America, I don’t believe
we have met.
America, are you the fat man in the room that says ‘Turn on the war?’
Are you the headlines in red, white and blue that read
‘The war special?’
America, are you why
I can’t sleep at night?
Did we make love or
go to bed early;
did we go out drinking or stay in watching black and white movies?
America, I can’t
Are we hung over?
Are you 67% of
the population, America?
(Is 67% of my heart
Is that why I am not America?
Am I not enough?
Can I point a
finger at you, America?
Are you the loud kids on the train?
I went to Times Square
to look for you
but all the ropes of light danced
-and wouldn’t stop-
and I realized
you must be busy.
Of our youth I remember some sun and the stories you told,
and now I see you so little,
and for all the heights of our little shiny buildings
the sun always
falls off them, disgusted,
and they seem as if wood draped in dusty velvet.
Can I coax you out from the desert;
bathe your sand-swept skin,
and clothe you?
Can I kiss you America?
Your wounds and your sore feet.
Then I will serve you the finest Morocan tea.
You have never tasted sweetness.
Of course it will not be as it is there, in the pure red sands,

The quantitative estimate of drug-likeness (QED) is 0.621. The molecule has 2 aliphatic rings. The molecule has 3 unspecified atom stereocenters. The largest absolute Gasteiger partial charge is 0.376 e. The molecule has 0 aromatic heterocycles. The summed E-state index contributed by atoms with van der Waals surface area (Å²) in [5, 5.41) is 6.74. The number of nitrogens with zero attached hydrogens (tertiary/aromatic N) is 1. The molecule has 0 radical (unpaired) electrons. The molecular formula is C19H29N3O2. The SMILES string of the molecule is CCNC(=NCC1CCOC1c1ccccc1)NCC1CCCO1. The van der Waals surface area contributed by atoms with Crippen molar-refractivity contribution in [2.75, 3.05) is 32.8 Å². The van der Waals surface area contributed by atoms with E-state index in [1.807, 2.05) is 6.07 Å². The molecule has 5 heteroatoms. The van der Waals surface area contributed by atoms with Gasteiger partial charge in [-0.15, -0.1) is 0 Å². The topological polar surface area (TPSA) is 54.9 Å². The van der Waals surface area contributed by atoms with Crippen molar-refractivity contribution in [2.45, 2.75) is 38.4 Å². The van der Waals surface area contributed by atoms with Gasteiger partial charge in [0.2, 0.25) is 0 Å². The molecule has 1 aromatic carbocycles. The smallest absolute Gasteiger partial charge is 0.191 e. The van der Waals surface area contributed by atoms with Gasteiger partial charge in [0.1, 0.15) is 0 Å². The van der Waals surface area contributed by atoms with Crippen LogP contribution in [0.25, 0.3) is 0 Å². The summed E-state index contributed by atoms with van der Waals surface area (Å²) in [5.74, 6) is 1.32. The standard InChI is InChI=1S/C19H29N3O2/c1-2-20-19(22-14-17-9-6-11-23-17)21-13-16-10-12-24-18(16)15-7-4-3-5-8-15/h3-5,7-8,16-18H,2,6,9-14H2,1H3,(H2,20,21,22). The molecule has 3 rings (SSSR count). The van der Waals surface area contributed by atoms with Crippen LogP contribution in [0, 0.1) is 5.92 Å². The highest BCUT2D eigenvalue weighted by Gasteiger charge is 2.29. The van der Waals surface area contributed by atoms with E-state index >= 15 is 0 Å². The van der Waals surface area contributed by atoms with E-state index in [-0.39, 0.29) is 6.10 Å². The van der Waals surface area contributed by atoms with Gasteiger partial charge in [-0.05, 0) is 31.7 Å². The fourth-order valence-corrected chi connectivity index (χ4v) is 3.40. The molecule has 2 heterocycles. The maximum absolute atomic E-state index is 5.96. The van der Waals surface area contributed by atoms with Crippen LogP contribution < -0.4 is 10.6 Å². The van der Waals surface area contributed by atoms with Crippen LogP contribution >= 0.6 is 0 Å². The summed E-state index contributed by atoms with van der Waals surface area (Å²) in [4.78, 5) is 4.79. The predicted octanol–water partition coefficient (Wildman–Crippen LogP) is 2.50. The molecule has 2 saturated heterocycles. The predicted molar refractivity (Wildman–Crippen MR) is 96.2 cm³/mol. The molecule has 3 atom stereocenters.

it will never be as it is
among the voices,
the thick sheet of dyes of tanin,
a scent that cannot be bottled, sold or even made;
it will never be like us as
it is for them:
The golden liquid falls in a fountain from the clouds,
and Man smiles.
But we will go there, you and I.
America, has this all been a lie?
Have we never met?
I sit at night and the stars suck up all my voice,
and in the morning the numbers of the dead do not add up but simply splatter and fade.
Is it really you?
I thought so much of us and now
I choke on your handouts,
and the hills and sea are
calling me home.
Have I not always been home?
Is this not my home?
I realize now that I have never shook hands with you, America.
The bagel man looks confused when I pronounce your name
in the first hour of dawn.
In the crowded music halls
the screams shake the chandeliers:
They are not
hymns to you, America.
I have never met
the “common man”
but in the space between
two piano notes
everyone silently says your name
like some secret we ourselves do not know.
And far past the midnight hour
I pound your name into the keys.
I rattle my memory;
(And I cannot say I know what it is that I am looking at)
Take off that silly uniform,
stop rehearsing those lines,
puffing out your
chest like a young sparrow.
The world has heard your little speech before:
Napolean said it
with a twinkle in his eye,
Hitler said it and his lungs collapsed
The whole world has laughed as you made your way to the podium.
Only I believe you would just smile and turn around.
We are here, America.
Your white flesh grips the podium, my last breath is already too late.
You will soon collapse.
And in the after-hours,
when the apocalypse has faded,
we will gather around a fire burning in a starless sky,
burning in a rubber tire, and I will say, of my friend America:
“I always told him-
Join the world. Have some tea, young man.”